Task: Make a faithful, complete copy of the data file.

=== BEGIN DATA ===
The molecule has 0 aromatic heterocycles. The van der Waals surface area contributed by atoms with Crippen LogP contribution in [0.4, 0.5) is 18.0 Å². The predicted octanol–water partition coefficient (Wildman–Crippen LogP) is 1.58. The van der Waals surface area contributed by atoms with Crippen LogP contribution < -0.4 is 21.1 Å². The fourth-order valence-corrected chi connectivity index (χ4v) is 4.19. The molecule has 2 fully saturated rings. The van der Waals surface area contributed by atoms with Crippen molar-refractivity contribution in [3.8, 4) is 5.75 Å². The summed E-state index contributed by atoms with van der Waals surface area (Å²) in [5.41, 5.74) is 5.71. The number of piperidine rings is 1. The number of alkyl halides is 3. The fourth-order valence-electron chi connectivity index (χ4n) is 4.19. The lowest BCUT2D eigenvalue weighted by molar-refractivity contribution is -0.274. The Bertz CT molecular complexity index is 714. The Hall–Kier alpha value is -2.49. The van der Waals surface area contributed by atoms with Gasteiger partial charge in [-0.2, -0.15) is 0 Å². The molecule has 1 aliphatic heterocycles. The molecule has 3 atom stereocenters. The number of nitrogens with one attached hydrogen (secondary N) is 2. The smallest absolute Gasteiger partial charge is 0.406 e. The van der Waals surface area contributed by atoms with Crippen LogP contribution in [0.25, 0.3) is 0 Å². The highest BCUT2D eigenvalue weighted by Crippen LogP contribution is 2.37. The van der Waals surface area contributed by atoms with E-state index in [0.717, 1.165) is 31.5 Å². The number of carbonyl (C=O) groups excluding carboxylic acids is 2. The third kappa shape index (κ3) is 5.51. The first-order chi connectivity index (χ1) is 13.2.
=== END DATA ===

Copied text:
The molecule has 0 aromatic heterocycles. The van der Waals surface area contributed by atoms with Crippen LogP contribution in [0.4, 0.5) is 18.0 Å². The predicted octanol–water partition coefficient (Wildman–Crippen LogP) is 1.58. The van der Waals surface area contributed by atoms with Crippen LogP contribution < -0.4 is 21.1 Å². The fourth-order valence-corrected chi connectivity index (χ4v) is 4.19. The molecule has 2 fully saturated rings. The van der Waals surface area contributed by atoms with Crippen molar-refractivity contribution in [3.8, 4) is 5.75 Å². The summed E-state index contributed by atoms with van der Waals surface area (Å²) in [5.41, 5.74) is 5.71. The number of piperidine rings is 1. The number of alkyl halides is 3. The fourth-order valence-electron chi connectivity index (χ4n) is 4.19. The lowest BCUT2D eigenvalue weighted by molar-refractivity contribution is -0.274. The Bertz CT molecular complexity index is 714. The Hall–Kier alpha value is -2.49. The van der Waals surface area contributed by atoms with Gasteiger partial charge in [-0.2, -0.15) is 0 Å². The molecule has 1 aliphatic heterocycles. The molecule has 3 atom stereocenters. The number of nitrogens with one attached hydrogen (secondary N) is 2. The smallest absolute Gasteiger partial charge is 0.406 e. The van der Waals surface area contributed by atoms with Crippen LogP contribution in [0.25, 0.3) is 0 Å². The highest BCUT2D eigenvalue weighted by Crippen LogP contribution is 2.37. The van der Waals surface area contributed by atoms with E-state index in [0.717, 1.165) is 31.5 Å². The number of carbonyl (C=O) groups excluding carboxylic acids is 2. The third kappa shape index (κ3) is 5.51. The first-order chi connectivity index (χ1) is 13.2.